A polycrystalline material (NiGa2S4) recently synthesized by Japanese researchers is believed to exhibit a "liquid" magnetic state at extremely low temperatures. Such a state is created when magnetic spins fluctuate in a disorderly, fluid-like configuration that do not produce an overall magnetic force. The triangular arrangement of the nickel gallium sulfide's atoms appears to prevent alignment of these magnetic spins. First proposed 30 years ago, this bizarre state might be related to the way electrons flow without resistance in superconducting materials.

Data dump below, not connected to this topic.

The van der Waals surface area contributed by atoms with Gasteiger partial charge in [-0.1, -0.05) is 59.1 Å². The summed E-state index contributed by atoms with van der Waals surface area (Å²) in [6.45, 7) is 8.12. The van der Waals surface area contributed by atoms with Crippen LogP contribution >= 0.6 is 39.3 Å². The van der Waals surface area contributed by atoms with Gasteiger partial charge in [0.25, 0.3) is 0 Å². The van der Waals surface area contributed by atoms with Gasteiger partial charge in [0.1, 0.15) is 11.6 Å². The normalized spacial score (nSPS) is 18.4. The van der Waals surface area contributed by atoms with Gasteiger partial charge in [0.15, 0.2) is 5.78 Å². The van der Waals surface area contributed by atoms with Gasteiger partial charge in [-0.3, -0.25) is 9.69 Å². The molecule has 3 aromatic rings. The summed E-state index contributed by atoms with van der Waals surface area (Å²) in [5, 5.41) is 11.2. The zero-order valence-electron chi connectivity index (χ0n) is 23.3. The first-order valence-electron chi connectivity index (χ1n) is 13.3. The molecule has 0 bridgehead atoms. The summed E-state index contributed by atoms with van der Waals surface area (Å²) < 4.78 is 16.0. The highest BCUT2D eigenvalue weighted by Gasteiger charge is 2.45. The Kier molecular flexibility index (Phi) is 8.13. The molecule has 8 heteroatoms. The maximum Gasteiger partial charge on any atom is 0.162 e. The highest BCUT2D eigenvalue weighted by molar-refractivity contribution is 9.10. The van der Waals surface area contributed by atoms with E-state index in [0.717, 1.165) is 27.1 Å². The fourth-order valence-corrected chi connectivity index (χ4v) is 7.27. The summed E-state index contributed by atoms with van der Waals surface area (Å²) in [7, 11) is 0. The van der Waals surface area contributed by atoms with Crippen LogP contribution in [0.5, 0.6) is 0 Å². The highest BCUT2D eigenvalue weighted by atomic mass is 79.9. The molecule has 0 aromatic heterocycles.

Researchers at Johns Hopkins, the University of Maryland, and NIST used X-rays and neutron probes to examine a sample of the new material. NIST's disk chopper spectrometer pulses neutrons of identical wavelength through a sample of interest; 900 detectors in a semicircle then determine where and when the neutrons emerge, helping to map electron spins.